A month after vigilantes went on the rampage, villages near the birthplace of the Buddha are still in shock. In Hallanagar, 25 km west of Lumbini, families stay close for safety, many wear vacant looks as they rummage among the charred ruins of their homes. There is little food.
On 16 February, hundreds of fellow-villagers went house-to-house here looking for Maoists. Fed up with rebel atrocities and intimidation, villagers attacked fellow villagers and many innocent farmers became victims of lynch mobs. In all 42 people were killed. ('Villages in ashes', #237)
Maoists were among the dead but so were farmhands, rickshaw pullers, tailors and farmers. One elderly man, Prem Bahadur Raskoti, who had lost his entire family in a flood 10 years ago, was hacked to death with an axe.
The arrival of the security forces finally brought the situation under control. But by then only 20 of the 325 houses in Hallanagar were intact.
"We feel much safer now that the soldiers are here," says Khuman Singh Pariyar whose house was destroyed. Pariyar's family migrated here from Gulmi 35 years ago, and he recognised familiar faces of local jamindars among the attackers. Ironically, the villagers suspected of being Maoists had themselves fled rebel atrocities in Rolpa, Pyuthan and Argakhanchi in recent years.
The Kapilbastu violence had sinister communal and ethnic overtones against hill settlers. Activists fear the vigilante violence here could turn into a Bihar-style caste war. Perhaps sensing this but also to protect vigilantes from rebel revenge, the army has set up a camp at Ganeshpur. "The people have helped us with information on Maoists," says Major Sunil Ghale at the army camp.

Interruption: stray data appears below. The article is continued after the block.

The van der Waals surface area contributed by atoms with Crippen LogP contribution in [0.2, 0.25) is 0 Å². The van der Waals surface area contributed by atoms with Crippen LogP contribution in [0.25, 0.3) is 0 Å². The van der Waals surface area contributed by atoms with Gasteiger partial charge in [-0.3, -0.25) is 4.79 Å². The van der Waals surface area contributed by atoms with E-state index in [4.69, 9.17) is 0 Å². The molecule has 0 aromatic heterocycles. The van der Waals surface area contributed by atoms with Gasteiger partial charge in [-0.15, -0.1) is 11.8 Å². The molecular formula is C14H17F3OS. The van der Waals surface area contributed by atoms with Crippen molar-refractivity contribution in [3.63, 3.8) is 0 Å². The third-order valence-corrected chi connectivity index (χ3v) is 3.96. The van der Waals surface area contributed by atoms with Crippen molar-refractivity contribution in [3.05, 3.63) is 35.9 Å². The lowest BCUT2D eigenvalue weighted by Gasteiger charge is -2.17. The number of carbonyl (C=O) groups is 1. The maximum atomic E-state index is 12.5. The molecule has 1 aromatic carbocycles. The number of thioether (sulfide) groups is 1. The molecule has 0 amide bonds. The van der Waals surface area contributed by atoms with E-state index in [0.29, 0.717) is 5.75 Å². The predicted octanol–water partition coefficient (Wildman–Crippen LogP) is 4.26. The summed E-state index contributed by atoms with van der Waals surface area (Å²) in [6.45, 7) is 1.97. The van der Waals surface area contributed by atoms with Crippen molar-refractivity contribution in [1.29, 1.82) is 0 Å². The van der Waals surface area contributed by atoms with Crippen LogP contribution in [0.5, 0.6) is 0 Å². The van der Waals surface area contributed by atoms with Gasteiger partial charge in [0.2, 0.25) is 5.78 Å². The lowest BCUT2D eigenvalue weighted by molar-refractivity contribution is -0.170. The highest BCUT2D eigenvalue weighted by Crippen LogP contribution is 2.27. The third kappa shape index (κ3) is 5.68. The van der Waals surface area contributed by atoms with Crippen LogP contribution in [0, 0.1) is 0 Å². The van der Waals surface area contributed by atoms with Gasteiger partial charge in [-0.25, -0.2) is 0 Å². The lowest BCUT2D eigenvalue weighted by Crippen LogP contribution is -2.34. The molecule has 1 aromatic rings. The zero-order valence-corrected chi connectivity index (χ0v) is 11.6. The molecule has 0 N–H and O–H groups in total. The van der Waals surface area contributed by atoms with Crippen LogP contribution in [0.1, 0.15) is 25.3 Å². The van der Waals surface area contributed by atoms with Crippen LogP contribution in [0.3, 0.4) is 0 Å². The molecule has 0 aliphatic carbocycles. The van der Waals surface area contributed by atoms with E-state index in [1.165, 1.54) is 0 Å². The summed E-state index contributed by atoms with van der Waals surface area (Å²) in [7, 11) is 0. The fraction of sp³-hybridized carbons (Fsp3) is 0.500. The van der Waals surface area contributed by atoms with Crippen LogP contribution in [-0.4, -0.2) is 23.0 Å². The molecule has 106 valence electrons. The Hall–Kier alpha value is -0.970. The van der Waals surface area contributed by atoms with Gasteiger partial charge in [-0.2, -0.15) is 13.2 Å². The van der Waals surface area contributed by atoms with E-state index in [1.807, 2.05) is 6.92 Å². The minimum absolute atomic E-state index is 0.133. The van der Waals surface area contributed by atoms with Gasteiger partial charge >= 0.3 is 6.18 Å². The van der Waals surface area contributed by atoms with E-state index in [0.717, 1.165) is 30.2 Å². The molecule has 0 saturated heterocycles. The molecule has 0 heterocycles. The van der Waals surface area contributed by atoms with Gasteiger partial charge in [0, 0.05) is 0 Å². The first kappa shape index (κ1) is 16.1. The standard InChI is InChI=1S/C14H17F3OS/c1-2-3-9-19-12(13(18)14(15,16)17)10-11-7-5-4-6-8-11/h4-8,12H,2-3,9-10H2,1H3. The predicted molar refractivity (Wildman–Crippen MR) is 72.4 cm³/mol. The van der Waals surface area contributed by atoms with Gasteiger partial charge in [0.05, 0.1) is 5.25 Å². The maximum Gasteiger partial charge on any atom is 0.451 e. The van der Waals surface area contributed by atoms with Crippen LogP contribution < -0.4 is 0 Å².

Sita Debi Malla lives with her family in the ruins of her house. It has no doors and a blue plastic sheet serves as the roof. Sita cooks outside, her children study for their final exams in the open. "We don't have money to rebuild, we never did anything wrong," says Sita whose family moved down from Pyuthan four years ago to escape the conflict. ActionAid is providing food but the need in Kapilbastu is much greater.
"We are not Maoists," says another young villager, "we don't even like them, we came here to escape them."
Villagers say their offensive was successful because the Maoists have been driven out. "There may still be a few left but we'll flush them all out," says Birendra Mishra, a leader of the anti-Maoist vigilante group.
Asked why innocent villagers were targeted, Mishra told us: "We have nothing against them but if they give shelter to Maoists we will not spare their village." A week after the attacks last month, senior government officials visited Kapilbastu and gave the vigilantes a pat on the back.
But despite Mishra's bravado, on 26 February, Maoists dressed in combat fatigues shot dead two brothers in cold blood. Their father, Abdul Rahman, was forced to watch. "I told them to spare my sons and kill me instead," said the 65-year-old farmer. His wife stood by sobbing.